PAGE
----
The fact that we're dealing with a "large-scale" event makes my point: that mantle can, and does, intrude upwards over geologic time, and that upward intrusion can cover vast areas of the earth's crust. Hence, where we "see smoke", we see mantle encroaching towards the upper crust. Over large swaths of crust, small, incremental intrusions---nothing on the scale of the catastrophic---can cause water temperatures on the sea floor to rise slightly, and cause a slight increase in CO2 production as well.

This is a much more plausible explanation than AGW. Why? Because the 'warming' we've seen, we've seen start in the 1830's and 40's. Nothing remotely close to today's CO2 production was taking place at the time. Hence, an unadulterated science requires a cause of this increase outside of AGW.
Caliban
4.4 / 5 (7) Mar 19, 2013
The fact that we're dealing with a "large-scale" event makes my point: [[that mantle can, and does, intrude upwards over geologic time, and that upward intrusion can cover vast areas of the earth's crust. Hence, where we "see smoke", we see mantle encroaching towards the upper crust. Over large swaths of crust, small, incremental intrusions---nothing on the scale of the catastrophic---can cause water temperatures on the sea floor to rise slightly, and cause a slight increase in CO2 production as well.]]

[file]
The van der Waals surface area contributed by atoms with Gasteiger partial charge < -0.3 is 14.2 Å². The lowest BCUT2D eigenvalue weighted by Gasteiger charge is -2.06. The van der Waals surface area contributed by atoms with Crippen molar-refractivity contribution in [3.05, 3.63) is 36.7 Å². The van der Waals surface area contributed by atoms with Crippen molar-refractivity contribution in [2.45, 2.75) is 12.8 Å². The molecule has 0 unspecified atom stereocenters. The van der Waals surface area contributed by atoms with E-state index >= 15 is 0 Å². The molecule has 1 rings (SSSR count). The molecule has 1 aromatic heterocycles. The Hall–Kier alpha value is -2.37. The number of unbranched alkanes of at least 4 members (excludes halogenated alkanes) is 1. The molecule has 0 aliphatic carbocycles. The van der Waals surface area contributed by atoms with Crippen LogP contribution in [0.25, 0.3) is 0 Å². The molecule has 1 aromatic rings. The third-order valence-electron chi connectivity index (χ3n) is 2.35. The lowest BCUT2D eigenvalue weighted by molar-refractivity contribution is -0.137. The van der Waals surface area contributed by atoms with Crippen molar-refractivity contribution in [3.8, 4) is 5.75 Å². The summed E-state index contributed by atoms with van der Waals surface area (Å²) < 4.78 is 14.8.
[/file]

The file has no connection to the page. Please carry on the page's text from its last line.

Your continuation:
The fact is that this crap you wrote that I bracketed out of the quoted section of your cvomment is utter hogwash, and is clear evidence that you haven't even the foggiest of notions regarding geodynamics and vulcanism.

There ARE NO current "mantle intrusions" onto the crust anywhere, with the exception of a VERY FEW active volcanoes around the world(whose emissions are negligible when averaged out year-to-year) and the mid-oceanic ridges, which remain stable over megayears.

Claudius
1 / 5 (5) Mar 19, 2013

There ARE NO current "mantle intrusions" onto the crust anywhere, with the exception of a VERY FEW active volcanoes around the world


"Supervolcanoes can occur when magma in the mantle rises into the crust from a hotspot but is unable to break through the crust. Pressure builds in a large and growing magma pool until the crust is unable to contain the pressure. They can also form at convergent plate boundaries (for example, Toba) and continental hotspot locations (for example, the Yellowstone Caldera)."

"Although there are only a handful of Quaternary supervolcanoes, supervolcanic eruptions typically cover huge areas with lava and volcanic ash and cause a long-lasting change to weather (such as the triggering of a small ice age) sufficient to threaten species with extinction." - Wikipedia
Caliban
5 / 5 (5) Mar 19, 2013

There ARE NO current "mantle intrusions" onto the crust anywhere, with the exception of a VERY FEW active volcanoes around the world


"Supervolcanoes can occur when magma in the mantle rises into the crust from a hotspot but is unable to break through the crust. Pressure builds in a large and growing magma pool until the crust is unable to contain the pressure. They can also form at convergent plate boundaries (for example, Toba) and continental hotspot locations (for example, the Yellowstone Caldera)."

"Although there are only a handful of Quaternary supervolcanoes, supervolcanic eruptions typically cover huge areas with lava and volcanic ash and cause a long-lasting change to weather (such as the triggering of a small ice age) sufficient to threaten species with extinction." - Wikipedia


That's nice, Claudius -but what's your point? Even during active filling of these magma chambers, the thermal and CO2 contributions of SVs is negligible, until eruption.